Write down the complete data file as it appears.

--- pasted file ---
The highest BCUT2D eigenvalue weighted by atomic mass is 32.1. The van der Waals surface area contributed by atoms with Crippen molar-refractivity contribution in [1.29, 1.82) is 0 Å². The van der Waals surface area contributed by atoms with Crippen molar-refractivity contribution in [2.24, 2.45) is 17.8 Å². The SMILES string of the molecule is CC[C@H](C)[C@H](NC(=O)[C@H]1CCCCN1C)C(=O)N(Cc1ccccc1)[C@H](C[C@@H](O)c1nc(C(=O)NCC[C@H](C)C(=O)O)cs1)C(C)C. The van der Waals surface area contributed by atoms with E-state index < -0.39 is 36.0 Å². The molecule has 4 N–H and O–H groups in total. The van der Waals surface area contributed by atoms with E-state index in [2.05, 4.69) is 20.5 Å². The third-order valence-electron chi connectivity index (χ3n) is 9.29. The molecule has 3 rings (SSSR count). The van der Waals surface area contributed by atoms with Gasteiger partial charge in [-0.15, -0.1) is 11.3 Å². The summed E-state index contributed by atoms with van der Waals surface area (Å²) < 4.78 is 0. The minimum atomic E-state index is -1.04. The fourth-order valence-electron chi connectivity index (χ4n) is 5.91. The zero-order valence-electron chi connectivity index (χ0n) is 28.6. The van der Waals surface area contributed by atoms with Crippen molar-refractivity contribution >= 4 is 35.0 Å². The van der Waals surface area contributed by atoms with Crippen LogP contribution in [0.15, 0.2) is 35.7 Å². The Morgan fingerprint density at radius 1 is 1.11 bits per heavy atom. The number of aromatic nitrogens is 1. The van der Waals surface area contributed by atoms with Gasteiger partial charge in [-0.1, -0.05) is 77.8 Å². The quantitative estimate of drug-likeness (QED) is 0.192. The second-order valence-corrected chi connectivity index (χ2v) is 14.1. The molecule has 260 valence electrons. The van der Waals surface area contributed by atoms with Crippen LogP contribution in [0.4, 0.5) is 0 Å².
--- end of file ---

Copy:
The highest BCUT2D eigenvalue weighted by atomic mass is 32.1. The van der Waals surface area contributed by atoms with Crippen molar-refractivity contribution in [1.29, 1.82) is 0 Å². The van der Waals surface area contributed by atoms with Crippen molar-refractivity contribution in [2.24, 2.45) is 17.8 Å². The SMILES string of the molecule is CC[C@H](C)[C@H](NC(=O)[C@H]1CCCCN1C)C(=O)N(Cc1ccccc1)[C@H](C[C@@H](O)c1nc(C(=O)NCC[C@H](C)C(=O)O)cs1)C(C)C. The van der Waals surface area contributed by atoms with E-state index < -0.39 is 36.0 Å². The molecule has 4 N–H and O–H groups in total. The van der Waals surface area contributed by atoms with E-state index in [2.05, 4.69) is 20.5 Å². The third-order valence-electron chi connectivity index (χ3n) is 9.29. The molecule has 3 rings (SSSR count). The van der Waals surface area contributed by atoms with Gasteiger partial charge in [-0.15, -0.1) is 11.3 Å². The summed E-state index contributed by atoms with van der Waals surface area (Å²) < 4.78 is 0. The minimum atomic E-state index is -1.04. The fourth-order valence-electron chi connectivity index (χ4n) is 5.91. The zero-order valence-electron chi connectivity index (χ0n) is 28.6. The van der Waals surface area contributed by atoms with Crippen molar-refractivity contribution >= 4 is 35.0 Å². The van der Waals surface area contributed by atoms with Crippen LogP contribution in [0.15, 0.2) is 35.7 Å². The Morgan fingerprint density at radius 1 is 1.11 bits per heavy atom. The number of aromatic nitrogens is 1. The van der Waals surface area contributed by atoms with Gasteiger partial charge in [-0.1, -0.05) is 77.8 Å². The quantitative estimate of drug-likeness (QED) is 0.192. The second-order valence-corrected chi connectivity index (χ2v) is 14.1. The molecule has 260 valence electrons. The van der Waals surface area contributed by atoms with Crippen LogP contribution in [0.4, 0.5) is 0 Å².